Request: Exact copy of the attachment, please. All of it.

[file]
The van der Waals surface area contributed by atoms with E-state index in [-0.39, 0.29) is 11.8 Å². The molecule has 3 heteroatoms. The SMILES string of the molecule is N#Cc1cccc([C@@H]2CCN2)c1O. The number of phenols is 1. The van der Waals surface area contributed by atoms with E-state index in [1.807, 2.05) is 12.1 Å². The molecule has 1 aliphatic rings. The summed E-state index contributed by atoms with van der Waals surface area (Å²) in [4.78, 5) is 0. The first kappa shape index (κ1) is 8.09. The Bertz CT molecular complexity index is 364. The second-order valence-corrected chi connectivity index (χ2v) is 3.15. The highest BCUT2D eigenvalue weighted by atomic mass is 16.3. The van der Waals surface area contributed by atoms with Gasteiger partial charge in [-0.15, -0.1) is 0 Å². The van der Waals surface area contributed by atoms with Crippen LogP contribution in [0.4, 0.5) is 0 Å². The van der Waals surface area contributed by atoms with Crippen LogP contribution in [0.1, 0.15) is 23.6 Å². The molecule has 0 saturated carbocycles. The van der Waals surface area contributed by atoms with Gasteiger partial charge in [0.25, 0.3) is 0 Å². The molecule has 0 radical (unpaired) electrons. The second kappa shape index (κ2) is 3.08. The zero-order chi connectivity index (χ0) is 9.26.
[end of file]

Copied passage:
The van der Waals surface area contributed by atoms with E-state index in [-0.39, 0.29) is 11.8 Å². The molecule has 3 heteroatoms. The SMILES string of the molecule is N#Cc1cccc([C@@H]2CCN2)c1O. The number of phenols is 1. The van der Waals surface area contributed by atoms with E-state index in [1.807, 2.05) is 12.1 Å². The molecule has 1 aliphatic rings. The summed E-state index contributed by atoms with van der Waals surface area (Å²) in [4.78, 5) is 0. The first kappa shape index (κ1) is 8.09. The Bertz CT molecular complexity index is 364. The second-order valence-corrected chi connectivity index (χ2v) is 3.15. The highest BCUT2D eigenvalue weighted by atomic mass is 16.3. The van der Waals surface area contributed by atoms with Gasteiger partial charge in [-0.15, -0.1) is 0 Å². The van der Waals surface area contributed by atoms with Crippen LogP contribution in [0.4, 0.5) is 0 Å². The van der Waals surface area contributed by atoms with Crippen LogP contribution in [0.1, 0.15) is 23.6 Å². The molecule has 0 saturated carbocycles. The van der Waals surface area contributed by atoms with Gasteiger partial charge in [0.25, 0.3) is 0 Å². The molecule has 0 radical (unpaired) electrons. The second kappa shape index (κ2) is 3.08. The zero-order chi connectivity index (χ0) is 9.26.